Today, Dr. Martin Luther King’s official Birthday, and the day after the third great Women's March, we are living in the midst of a national and a planetary crisis that echoes his passionate commitment to freedom and justice.
So I am writing today to invite you to an event on April 7 that will link Dr. King to the long history of liberation struggles before him and to the “fusion struggles” for liberation we are living today.
For 3000 years, ancient Israelites and their Jewish descendants have each year, at the full moon of the moonth of spring, remembered and renewed an ancient liberation movement through the Passover Seder. It is a sacred ritual meal, framed by the Telling (in Hebrew, Haggadah) of the story of the ancient liberation of the children of Israel from slavery to Pharaoh in Mitzrayyim, the Hebrew for the “Tight and Narrow Place” -- the Hebrew name for ancient Egypt.
The meal includes several ritual foods – among them a Bitter Herb in memory of the bitterness of slavery and Matzah, the unleavened bread that the runaway slaves baked and ate on the night of Exodus. – unleavened because there was no time to wait for the dough to rise. The matzah embodies what a half-century ago Dr. King called “the fierce urgency of Now.”
For all those centuries, the Passover Seder celebrated only moments of Jewish liberation. Fifty years ago, on April 4, 1969, for the first time in all those 3,000 years, we celebrated a “Freedom Seder” that wove together the Jewish liberation struggle with other struggles for freedom -- especially Black America’s struggle against racism.
I wrote it because I was possessed by the gripping memory of the murder of Dr. King just a week before Passover 1968, and by the gripping memory of the military occupation of Washington DC by the US Army the day after Dr. King’s death – sent to put down an uprising of the grief-stricken, outraged Black community. “Pharaoh’s army,” it felt to me at the time.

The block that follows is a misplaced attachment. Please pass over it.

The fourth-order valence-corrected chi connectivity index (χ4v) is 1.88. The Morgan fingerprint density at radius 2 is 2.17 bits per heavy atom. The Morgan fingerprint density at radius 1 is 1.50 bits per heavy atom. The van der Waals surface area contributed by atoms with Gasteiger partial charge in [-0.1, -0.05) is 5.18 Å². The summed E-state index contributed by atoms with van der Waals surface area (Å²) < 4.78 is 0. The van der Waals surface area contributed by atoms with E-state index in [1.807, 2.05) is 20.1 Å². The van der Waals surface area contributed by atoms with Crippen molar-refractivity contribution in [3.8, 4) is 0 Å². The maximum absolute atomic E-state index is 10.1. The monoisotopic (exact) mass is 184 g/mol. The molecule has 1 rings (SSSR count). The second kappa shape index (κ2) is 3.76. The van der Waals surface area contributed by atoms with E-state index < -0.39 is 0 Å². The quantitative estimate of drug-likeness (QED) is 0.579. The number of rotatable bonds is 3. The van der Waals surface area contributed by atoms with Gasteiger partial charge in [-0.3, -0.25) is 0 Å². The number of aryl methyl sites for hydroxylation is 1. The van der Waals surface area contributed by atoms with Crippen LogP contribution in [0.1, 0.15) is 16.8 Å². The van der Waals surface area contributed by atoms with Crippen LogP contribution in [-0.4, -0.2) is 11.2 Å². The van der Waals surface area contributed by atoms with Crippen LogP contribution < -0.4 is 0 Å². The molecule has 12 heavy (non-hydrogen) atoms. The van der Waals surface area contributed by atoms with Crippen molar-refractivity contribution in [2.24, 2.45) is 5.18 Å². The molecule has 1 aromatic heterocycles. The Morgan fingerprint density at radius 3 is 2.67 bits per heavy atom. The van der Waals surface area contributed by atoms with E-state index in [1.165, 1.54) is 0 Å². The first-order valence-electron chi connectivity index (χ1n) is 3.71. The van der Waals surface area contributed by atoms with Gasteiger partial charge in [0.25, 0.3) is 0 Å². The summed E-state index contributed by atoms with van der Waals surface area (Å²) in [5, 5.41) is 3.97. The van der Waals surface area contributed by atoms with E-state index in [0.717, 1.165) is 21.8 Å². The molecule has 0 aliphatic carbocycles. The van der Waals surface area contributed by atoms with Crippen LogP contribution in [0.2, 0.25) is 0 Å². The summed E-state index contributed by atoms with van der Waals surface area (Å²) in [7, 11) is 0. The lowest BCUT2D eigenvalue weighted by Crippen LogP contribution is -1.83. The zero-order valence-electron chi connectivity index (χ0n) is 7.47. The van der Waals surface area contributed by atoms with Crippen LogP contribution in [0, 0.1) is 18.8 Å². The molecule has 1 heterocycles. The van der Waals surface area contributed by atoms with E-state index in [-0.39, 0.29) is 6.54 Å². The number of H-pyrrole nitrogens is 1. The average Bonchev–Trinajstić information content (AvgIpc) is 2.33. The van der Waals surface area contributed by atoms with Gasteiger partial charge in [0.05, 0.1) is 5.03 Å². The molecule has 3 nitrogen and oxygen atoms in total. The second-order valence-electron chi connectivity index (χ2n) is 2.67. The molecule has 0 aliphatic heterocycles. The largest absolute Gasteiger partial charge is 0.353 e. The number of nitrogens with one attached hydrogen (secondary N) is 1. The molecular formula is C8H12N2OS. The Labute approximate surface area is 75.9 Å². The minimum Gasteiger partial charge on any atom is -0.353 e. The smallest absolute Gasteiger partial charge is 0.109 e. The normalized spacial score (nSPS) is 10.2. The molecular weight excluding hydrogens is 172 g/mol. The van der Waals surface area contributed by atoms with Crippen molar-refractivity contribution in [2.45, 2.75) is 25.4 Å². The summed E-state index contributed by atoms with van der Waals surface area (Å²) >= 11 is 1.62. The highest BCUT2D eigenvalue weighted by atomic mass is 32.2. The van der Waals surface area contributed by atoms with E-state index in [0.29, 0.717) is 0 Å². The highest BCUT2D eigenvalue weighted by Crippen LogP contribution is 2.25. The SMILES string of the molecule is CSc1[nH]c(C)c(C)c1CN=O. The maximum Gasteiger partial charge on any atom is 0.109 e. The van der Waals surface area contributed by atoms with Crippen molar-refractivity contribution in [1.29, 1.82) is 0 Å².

The next year, on the first anniversary of Dr. King’s death, the Freedom Seder that I wrote was held in the basement of a Black church in Washington, with 800 people -- about half Jewish, the rest both Black and white Christians. It won a broad audience across the country.
Fifty years later, we are in crisis again, facing four aspects of tyranny: the onslaught of racism, hatred of foreigners, and
religious bigotry; of militarism at home and overseas; of worsening poverty and overweening materialistic greed that extends even to wrecking all Earth for the sake of hyperprofits; and worsening official efforts to subjugate women and LGBTQ communities.
On this 50th anniversary, we will move forward again –- taking Dr. King’s clarity, his courage, his commitment into new worlds of freedom, to birth the Beloved Community we all call for.
We expect hundreds of people at the Interfaith Freedom Seder + 50 and at the dinner that precedes it. Pre-registration is necessary – NO walk-ins.
Dinner - 5:00-6:45pm Halal (fish and vegetarian with vegan, gluten-free option)
Seder - 7:00-9:30pm
You can register through the link TINYURL.COM/FREEDOMSEDER50
Congregations and other organizations can arrange a co-sponsorship bearing special benefits by writing Seder@theshalomcenter.org We are planning a live feed for distant communities where you could link to your own Seder; write Seder@theshalomcenter.org to make arrangements.
I look forward to celebrating with you!
Shalom, salaam, paz, peace -- Arthur